The first time I carved a turtle from pipestone, it took me three hours. From the general shape to the beeswax sealant, I carved the turtle using a small pocket knife I’d found in a drawer of odds-and-ends.
I didn’t have any specialized tools – I would learn about those later – or even a tutorial. I didn’t really need one because the red mineral, catlinite, is the perfect medium of hardy but workable stone.
Does that mean I click-baited you with my post title? Eh, sort of. A more accurate heading would be: Why to Carve Pipestone. Exhibit A:
Because many of the pipes made with the stone are used for sacred purposes, people often think the stone itself is considered sacred. Add to that the careful distribution of quarrying rights, and it’s understandable how someone might worry that misuse of this rock could be a faux pas at best and a grave insult at worst.
My understanding of pipestone, as it was explained by another volunteer with the Keepers of the Sacred Tradition of Pipemakers, is that it is not unlike holy water. Just as water is only water until it is blessed, so the pipestone is just rock until it is “blessed,” so to speak, by virtue of its use in a religious ritual.
Instead of someone making the sign of the cross over the pipe, it’s packed with tobacco. The biggest difference between the two elements is that we use water in the toilet. You probably shouldn’t relieve yourself on pipestone. There’s no, like, official rule that says you can’t, it just seems like it’s unnecessary and there’s a high risk of splatter.
With this in mind, I decided to design and carve my own pipe.
It’s going to be compact, as you can see. In the Keepers’ store – where proceeds go toward operating the non-profit – this would be classified as a mini-pipe, less than four inches in length.
The design is ambitious. While pipestone doesn’t flake as much as many other workable minerals, it’s also prone to breakage if dropped or worked improperly. Even third- and fourth-generation pipe makers might break a pipe when they go to drill it or etch micro details.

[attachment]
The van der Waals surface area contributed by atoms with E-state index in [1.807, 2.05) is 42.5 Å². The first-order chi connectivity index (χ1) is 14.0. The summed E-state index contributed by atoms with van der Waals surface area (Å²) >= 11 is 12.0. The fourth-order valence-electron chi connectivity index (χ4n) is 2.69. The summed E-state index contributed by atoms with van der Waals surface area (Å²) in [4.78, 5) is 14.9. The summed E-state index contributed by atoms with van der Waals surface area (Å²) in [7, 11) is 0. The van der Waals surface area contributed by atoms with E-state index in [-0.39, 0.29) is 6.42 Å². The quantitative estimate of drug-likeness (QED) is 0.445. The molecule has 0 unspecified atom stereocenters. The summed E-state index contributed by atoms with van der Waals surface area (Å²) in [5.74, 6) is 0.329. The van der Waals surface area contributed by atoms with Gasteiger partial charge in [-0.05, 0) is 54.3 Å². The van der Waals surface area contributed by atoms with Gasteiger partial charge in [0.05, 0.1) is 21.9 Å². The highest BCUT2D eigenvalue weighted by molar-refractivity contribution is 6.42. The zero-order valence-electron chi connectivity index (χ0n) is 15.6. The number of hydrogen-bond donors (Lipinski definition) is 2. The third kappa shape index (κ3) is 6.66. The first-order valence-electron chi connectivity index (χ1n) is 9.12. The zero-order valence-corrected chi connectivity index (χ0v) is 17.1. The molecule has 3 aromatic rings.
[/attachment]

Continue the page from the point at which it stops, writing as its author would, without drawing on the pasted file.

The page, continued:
So I am probably going to break my pipe before I’ve completed carving. That’s okay, though, because I can always make it into an effigy like Mr. Turtle, and I know exactly where to get more stone.
Carving pipestone isn’t all about the end result. Working your stone is like a form of meditation. It feels good against your skin, the powder collecting at your feet and between the fibers of your clothes as you scrape away layers. It feels right to occupy a park bench on a warm summer day and turn this rock in your hand.
My go-to carving tool is nothing more than a $2 pocket knife. That’s plenty for a small piece. For anything larger than a cubic inch, you might want to pull out something more substantial:
Career carvers invest in tungsten carbide tools and the like, but you likely have something in your home right now that will work. You won’t even want the big horseshoe rasp unless you have a stone much larger than your fist. My favorite is the half-round file or cabinet rasp. It has one flat side and one convex side.
Travis Erickson is a renowned professional pipemaker. So was his father, and so was his father before that. This is Travis’ daily workspace:
Travis is an artist. His pipestone work can be very detailed and delicate, so he has a lot of extra goodies to add ultrafine features to his pieces. The rest of us can gather a carving set out of mostly household items.
The red dust that’s a byproduct of the carving can be useful, too. Collect it in a bowl and then mix it with some water for washable paint that kids go nuts for. I’ve got some piling up that I plan to mix with gel medium and use in painting.
Pipestone seems to have been put on this planet specifically for artists and makers. It’s no wonder the first people believed it to be a manifestation of great supernatural power. That’s how it feels as you shape it in the palm of your hand.